The Rim Fire grew in the past day to 179,481 acres, making it the largest wildfire now burning in the nation, consuming an area larger than San Francisco and Manhattan combined, and it continues to threaten homes, camping areas and popular tourist features.
Firefighting efforts Monday and this morning were focused at the fire’s west side — around the North Fork Tuolumne River canyon, Duckwall Mountain and Paper Cabin Ridge — and in the southeast, where the fire is blazing deep into Mariposa County and also into Yosemite National Park.
The number of park acres burned stood this morning at more than 41,620.
As a result of fire danger and, to a greater extent, smoke levels, some areas of the park are closed. Those include Hetch Hetchy and Evergreen roads, the White Wolf lodging area, Crane Flat and Hodgdon Meadow campgrounds and the Hetch Hetchy backpackers’ campground. The Merced and Tuolumne sequoia groves are also closed for fire-prevention work.
A main park entry point, Highway 120, from Buck Meadows to Crane Flat, also remains closed.
A sign of improvement overnight: The fire was 20 percent contained, despite its growing perimeter. The fire was 15 percent contained on Monday morning, which was double the containment perimeter Sunday.
Most of the success has been around the Pine Mountain Lake and Groveland area, but lines are also being established throughout the forest.
More resources are being committed each day to beating the fire.
California Gov. Jerry Brown visited Tuolumne City on Monday and was briefed on the Rim Fire by fire officials.
Speaking from the fire camp set up downtown, he promised ongoing resources to fight the blaze. He also discussed continued state support.
“It may even get worse in years to come, but California will be ready for it,” Brown said, alluding to predictions of increased future fire activity in the west as a result of climate change.
“The president called me yesterday and expressed his support,” Brown added. “Whatever we need, he’ll provide.”
As Brown visited with firefighters and the media, the Federal Emergency Management Agency announced it had authorized federal funds to assist California in battling the Rim Fire.
The state submitted a request for FEMA funding on Aug. 23. The money can now pay for up to 75 percent of the eligible firefighting costs under a grant for “managing, mitigating and controlling” the fire.
Costs eligible for reimbursement by FEMA include expenses incurred for field camps, equipment maintenance, tools and supplies, and “mobilization and demobilization activities.”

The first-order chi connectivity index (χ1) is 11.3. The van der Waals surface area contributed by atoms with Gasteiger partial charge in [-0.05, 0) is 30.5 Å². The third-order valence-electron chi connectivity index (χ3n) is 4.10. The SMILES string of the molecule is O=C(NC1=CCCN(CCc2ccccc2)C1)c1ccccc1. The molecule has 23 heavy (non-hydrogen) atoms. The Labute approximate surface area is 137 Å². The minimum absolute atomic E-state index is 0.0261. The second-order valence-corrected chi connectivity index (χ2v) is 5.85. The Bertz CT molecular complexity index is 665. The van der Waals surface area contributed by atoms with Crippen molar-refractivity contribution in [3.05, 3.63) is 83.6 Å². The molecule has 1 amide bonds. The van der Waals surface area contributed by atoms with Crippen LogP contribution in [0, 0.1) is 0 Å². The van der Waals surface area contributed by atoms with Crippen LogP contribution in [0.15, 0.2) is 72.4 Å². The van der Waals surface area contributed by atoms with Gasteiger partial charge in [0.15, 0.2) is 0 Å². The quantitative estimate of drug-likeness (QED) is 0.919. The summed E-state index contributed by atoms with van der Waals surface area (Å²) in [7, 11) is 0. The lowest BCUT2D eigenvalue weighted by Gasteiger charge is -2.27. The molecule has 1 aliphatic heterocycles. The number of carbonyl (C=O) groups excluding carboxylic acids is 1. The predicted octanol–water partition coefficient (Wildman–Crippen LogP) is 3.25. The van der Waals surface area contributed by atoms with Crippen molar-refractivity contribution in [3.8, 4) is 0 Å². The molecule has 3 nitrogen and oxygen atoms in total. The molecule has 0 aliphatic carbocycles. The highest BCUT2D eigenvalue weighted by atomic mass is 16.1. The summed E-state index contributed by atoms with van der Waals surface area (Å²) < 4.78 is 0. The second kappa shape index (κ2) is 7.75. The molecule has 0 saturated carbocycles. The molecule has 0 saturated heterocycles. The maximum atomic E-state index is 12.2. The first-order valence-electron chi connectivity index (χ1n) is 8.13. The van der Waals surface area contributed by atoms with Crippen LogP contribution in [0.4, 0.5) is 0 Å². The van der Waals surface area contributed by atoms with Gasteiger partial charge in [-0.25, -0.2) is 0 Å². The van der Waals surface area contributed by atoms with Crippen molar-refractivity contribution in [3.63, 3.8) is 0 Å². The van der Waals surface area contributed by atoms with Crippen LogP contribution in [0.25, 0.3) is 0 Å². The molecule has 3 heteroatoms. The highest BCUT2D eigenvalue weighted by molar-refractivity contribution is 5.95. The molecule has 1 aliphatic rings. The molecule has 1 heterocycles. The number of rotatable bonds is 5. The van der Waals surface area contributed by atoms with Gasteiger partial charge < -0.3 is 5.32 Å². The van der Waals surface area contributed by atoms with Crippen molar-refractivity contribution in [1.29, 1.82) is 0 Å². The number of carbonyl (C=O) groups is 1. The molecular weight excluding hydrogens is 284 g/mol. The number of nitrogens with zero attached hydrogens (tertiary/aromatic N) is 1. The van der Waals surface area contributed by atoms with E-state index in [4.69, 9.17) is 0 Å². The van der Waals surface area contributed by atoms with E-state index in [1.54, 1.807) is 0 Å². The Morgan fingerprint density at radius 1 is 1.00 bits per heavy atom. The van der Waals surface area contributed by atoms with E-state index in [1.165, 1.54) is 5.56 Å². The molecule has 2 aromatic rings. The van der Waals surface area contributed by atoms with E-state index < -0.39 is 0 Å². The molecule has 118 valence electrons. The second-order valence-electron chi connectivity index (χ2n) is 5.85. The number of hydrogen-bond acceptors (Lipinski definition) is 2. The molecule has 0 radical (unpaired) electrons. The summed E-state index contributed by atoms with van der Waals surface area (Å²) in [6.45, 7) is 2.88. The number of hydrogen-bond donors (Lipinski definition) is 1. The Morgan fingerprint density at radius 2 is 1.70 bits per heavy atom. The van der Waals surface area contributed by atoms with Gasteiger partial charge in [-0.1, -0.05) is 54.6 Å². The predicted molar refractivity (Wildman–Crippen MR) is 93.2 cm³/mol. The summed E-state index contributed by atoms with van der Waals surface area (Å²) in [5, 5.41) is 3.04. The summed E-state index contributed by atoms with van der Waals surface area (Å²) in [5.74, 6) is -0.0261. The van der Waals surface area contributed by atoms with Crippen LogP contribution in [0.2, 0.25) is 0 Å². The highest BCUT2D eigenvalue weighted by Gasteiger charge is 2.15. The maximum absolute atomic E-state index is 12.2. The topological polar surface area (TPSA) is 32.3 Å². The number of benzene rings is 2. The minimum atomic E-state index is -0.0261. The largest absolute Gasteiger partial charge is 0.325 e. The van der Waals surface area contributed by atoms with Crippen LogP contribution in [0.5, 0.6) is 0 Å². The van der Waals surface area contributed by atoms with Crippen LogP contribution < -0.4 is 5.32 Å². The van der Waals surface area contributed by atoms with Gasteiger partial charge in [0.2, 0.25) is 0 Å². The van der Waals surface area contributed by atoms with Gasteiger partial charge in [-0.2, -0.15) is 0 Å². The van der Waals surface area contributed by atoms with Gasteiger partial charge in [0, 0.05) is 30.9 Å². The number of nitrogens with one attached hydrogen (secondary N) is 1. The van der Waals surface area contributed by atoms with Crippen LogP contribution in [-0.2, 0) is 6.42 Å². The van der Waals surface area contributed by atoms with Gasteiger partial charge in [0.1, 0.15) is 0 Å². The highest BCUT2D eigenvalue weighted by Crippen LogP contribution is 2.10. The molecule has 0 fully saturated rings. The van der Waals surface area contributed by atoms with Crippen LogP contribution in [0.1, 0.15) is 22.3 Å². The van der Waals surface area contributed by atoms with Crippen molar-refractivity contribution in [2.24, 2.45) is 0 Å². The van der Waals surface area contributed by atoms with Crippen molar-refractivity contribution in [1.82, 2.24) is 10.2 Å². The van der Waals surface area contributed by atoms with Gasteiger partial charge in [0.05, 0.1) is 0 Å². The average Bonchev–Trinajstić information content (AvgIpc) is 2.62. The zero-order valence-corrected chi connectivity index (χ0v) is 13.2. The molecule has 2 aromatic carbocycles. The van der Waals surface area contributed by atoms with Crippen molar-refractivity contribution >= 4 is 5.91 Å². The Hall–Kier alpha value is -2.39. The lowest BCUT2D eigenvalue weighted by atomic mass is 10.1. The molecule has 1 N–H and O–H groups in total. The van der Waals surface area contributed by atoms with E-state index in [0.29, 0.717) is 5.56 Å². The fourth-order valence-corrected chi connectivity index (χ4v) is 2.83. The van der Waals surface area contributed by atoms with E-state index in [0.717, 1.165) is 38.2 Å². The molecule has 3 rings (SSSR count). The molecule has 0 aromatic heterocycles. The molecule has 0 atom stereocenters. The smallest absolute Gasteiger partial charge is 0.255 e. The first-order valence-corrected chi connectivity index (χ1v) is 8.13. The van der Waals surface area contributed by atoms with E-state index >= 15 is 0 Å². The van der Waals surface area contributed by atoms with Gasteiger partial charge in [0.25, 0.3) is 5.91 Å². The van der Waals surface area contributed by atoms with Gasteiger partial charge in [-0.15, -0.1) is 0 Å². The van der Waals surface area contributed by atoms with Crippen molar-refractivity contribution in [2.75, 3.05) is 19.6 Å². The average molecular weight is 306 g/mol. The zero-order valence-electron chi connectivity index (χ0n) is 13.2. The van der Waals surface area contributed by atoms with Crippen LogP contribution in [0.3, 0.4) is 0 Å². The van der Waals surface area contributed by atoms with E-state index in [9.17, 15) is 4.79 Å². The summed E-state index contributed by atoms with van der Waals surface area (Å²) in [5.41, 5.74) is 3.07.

Cal Fire Director Ken Pimlott, who spoke in Tuolumne City with Brown, called the Rim Fire “very serious” but noted state, local and federal agencies are making headway.
“We’ve also got almost 3,700 personnel engaged in this firefight from all over California and the nation, and we have support internationally if we need it, with various assets,” Pimlott said Monday.
Pimlott said Cal Fire was working to ensure the safety of firefighters battling the blaze.
“We are very cognizant,” he said. “There have been very few injuries on this fire. We want to keep it that way, but we also recognize this area on the Stanislaus National Forest has had a history of fatality fires.”
Cal Fire spokesman Daniel Berlant said progress in fire containment reflect ground gained in the area around Pine Mountain Lake, most of which had its evacuation notice lifted Saturday.
Bulldozers have cut bare swaths of land along the fire’s northwestern flank to prevent its spread to Tuolumne and along the Highway 108 corridor, Berlant said.
The area has also been overlaid with thousands of tons of orange retardant.
Cal Fire officials remain concerned about the Rim Fire’s ability to “jump” those containment lines, however.
“This has been an incredibly fast-moving fire,” Berlant said, citing dry vegetation and inaccessible terrain as the primary factors behind its quick spread.
Nevertheless, Tuolumne City resident Chris Winters — who was walking his two dogs in Tuolumne Memorial Park at the time of Brown’s press conference — said he was confident firefighters would keep the blaze away from residences.
As of Monday morning, he had chosen not to leave his home near Summerville Elementary School when the area was placed under an evacuation advisory.
“Well, it’s my choice, and I’m gonna stay,” Winters said.
Brown won’t be the only politician making appearances in Tuolumne County as a result of the Rim Fire.
Congressman Tom McClintock, R-Elk Grove, plans to meet with fire officials in Tuolumne County today, according to his staff.
His congressional district includes fire-stricken Tuolumne and Mariposa counties, and he receives twice-daily briefings on the Rim Fire from Stanislaus National Forest Supervisor Susan Skalski.
State Sen. Tom Berryhill, R-Twain Harte, who requested Aug. 22 that Brown declare a state of emergency for Tuolumne County, spent Friday, Saturday and Sunday here.
“He has a house in Sugar Pine,” said Eileen Ricker, Berryhill spokeswoman. “He’s clearly concerned for many reasons … his report back is that people are definitely working hard.”
Assemblyman Frank Bigelow, R-O’Neals, has been getting regular updates on the fire from Tuolumne County Supervisor Randy Hanvelt.
Bigelow — a longtime volunteer firefighter — plans to visit within the next several days, according to his chief of staff.